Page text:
Josh Adams never got to experience a large amount of team success, but as an individual player he was consistently pretty good throughout his career. He capped off his collegiate career by scoring 24.7 points a game, to go along with 5.5 rebounds and 4.2 assists. Adams was rewarded for his stellar play by winning the 2015-16 MW Player of the Year award. Adams currently stands at the 10th all time leading scorer in Mountain West history, after finishing in the top 10 in scoring 3 times, and leading the conference his senior year. He also finished top 5 in both assists and steals twice. His advanced data on Sports Reference is incomplete, so I substituted Wins Added for Win Shares. Adams led all Wyoming players in the decade in career Wins Added, and currently stands at 20th overall dating back to the 2005 season.
Tony Snell, New Mexico: 104 G, 9.2 Pts, 2.4 Rebs, 2 Ast, 8.9 Win Shares.
Tony Snell was an important piece to the dominant New Mexico teams at the beginning of the decade. He played in 104 games over the course of 3 years, and was efficient with an average eFG% of 53.3% over that time. In 2013 he was the second leading scorer on a New Mexico team that won 29 games and received a 3 seed in the tournament, scoring 12.5 points to go along with 2.6 rebounds and 2.9 assists. That campaign propelled Snell to the 20th pick in the 2013 NBA draft.
Skylar Spencer, San Diego State: 144 G, 3.8 Pts, 4.5 Reb, 0.3 Ast, 11.9 Win Shares.
When it comes to Skylar Spencer, it’s all about his defense. Offensively Spencer was pretty limited, with his best offensive season contributing a mere 4.8 points per game. HE was a great offensive rebounder though, and currently has the 7th most offensive rebounds in conference history. As for the defense, Spencer currently stands at 7th in conference history in defensive win shares. Most notably, Spencer collected more blocks over his career than any other Mountain West player and it’s not close. Spencer blocked 303 shots over his four years at San Diego State.
It’s a record that is likely to stand for a while. Neemias Queta will have a chance at breaking the record but is currently on pace to fall 34 blocks short. As for team impact, while Spencer was at SDSU the Aztec’s defense never finished ranked lower than 13th in the nation according to KenPom. That’s not all because of Spencer, but he was the defensive centerpiece. As a reward for his efforts, he took home consecutive Mountain West defensive player of the year awards.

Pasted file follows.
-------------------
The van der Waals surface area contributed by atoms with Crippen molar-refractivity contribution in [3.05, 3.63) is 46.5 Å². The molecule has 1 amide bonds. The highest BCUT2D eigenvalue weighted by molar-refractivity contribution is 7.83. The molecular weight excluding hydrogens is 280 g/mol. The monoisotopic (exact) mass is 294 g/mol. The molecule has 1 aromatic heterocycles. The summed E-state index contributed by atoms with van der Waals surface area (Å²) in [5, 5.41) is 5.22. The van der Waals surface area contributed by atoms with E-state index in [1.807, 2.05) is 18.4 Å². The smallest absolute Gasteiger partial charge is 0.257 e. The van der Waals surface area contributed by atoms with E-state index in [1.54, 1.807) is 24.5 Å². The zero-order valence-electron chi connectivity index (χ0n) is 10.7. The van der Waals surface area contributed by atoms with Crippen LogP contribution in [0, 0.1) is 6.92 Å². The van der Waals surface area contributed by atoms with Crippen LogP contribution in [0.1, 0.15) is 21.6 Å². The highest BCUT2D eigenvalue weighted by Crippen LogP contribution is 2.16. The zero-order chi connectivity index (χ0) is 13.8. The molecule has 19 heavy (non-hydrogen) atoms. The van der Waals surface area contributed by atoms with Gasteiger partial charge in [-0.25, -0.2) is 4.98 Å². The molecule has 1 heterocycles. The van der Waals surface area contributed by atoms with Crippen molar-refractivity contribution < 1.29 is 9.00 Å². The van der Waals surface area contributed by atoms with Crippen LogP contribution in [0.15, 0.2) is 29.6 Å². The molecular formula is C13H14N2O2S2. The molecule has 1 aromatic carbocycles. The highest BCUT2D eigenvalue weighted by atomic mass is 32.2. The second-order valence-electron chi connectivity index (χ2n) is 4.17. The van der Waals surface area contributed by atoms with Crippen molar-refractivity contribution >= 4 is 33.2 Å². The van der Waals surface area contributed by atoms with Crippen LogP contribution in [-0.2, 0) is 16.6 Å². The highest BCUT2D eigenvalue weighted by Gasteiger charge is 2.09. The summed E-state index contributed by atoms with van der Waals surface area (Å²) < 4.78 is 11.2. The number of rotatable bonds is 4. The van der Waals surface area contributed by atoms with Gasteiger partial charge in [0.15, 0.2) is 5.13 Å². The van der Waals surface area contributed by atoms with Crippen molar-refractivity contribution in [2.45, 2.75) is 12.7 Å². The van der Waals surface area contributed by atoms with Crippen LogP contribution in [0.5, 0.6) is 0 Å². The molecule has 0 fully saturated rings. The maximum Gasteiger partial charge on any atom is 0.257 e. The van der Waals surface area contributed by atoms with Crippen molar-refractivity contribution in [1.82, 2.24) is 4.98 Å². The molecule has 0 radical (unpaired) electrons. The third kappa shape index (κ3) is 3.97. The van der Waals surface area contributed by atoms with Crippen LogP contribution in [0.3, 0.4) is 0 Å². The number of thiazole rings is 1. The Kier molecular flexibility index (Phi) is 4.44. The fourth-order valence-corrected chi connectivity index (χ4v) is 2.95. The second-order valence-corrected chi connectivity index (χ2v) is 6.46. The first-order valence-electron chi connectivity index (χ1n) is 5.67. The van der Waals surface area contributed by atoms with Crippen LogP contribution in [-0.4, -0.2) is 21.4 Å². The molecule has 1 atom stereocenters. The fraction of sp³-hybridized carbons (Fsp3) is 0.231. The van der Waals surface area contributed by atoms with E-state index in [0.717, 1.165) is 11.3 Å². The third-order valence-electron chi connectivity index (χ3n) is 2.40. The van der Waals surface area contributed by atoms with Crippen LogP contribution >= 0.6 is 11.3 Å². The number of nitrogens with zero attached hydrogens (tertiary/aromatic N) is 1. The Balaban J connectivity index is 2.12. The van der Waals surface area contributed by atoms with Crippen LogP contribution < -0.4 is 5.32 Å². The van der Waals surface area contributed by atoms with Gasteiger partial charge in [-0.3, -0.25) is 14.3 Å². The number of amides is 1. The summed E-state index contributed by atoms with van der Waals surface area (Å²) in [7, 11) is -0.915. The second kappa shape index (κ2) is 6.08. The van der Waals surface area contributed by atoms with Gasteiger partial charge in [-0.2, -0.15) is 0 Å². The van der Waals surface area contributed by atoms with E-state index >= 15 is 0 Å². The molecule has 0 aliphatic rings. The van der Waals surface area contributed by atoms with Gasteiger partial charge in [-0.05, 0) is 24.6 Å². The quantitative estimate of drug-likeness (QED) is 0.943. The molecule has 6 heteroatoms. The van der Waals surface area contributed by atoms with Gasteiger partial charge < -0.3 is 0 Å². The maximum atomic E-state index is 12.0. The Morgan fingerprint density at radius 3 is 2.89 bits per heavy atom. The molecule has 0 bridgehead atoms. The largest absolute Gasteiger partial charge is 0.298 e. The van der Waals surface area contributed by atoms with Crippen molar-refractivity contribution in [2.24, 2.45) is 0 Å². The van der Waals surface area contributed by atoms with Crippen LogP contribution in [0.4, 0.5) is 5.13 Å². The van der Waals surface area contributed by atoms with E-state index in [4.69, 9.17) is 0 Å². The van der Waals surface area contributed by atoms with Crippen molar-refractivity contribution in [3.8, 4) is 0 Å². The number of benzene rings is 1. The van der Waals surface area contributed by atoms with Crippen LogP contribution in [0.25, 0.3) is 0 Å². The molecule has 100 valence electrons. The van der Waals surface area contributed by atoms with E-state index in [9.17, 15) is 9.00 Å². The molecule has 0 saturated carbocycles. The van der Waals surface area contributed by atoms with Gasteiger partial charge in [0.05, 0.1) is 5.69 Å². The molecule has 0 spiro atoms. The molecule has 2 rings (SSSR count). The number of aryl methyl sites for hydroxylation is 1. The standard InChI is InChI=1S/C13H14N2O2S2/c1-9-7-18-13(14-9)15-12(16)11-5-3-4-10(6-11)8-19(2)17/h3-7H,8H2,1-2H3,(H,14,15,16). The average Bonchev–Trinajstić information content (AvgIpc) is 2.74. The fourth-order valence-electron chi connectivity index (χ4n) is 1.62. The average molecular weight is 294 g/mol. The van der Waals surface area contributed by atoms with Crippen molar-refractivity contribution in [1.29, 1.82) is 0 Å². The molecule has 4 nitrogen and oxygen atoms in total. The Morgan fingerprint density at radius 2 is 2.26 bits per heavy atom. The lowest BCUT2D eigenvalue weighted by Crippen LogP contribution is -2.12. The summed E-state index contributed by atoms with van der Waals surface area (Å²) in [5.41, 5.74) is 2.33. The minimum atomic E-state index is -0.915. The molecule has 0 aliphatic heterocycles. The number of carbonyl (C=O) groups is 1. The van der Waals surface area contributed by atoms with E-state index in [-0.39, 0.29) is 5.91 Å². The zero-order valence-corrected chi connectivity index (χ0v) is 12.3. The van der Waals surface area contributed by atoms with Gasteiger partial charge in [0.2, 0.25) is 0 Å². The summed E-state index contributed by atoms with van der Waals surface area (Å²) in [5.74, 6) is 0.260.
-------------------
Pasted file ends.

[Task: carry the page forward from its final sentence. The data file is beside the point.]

Kendall Williams, New Mexico: 137 G, 13.2 Pts, 3.4 Reb, 4.5 Ast, 20.6 Win Shares.
Kendall WIlliams dropping down to the third team all decade blows my mind. This man is the all time leader in assists in conference history with 617. In addition to being a great passer, Williams also currently stands at 11th place in points scored all time, 8th in career steals, and won the 2013 MW player of the year award. Over the course of four years Williams collected 20.6 win shares, which happens to be the most out of any MW player collected during the decade, and 4th in conference history. One of his best moments was arguably in the MW title game against the Aztecs in 2014 where Williams hit a 3 with under 30 seconds left to ice the game. I suspect his lack of pro success had a factor in Williams falling this far, but finishing with the 11th most points in the voting process is nothing to scoff at.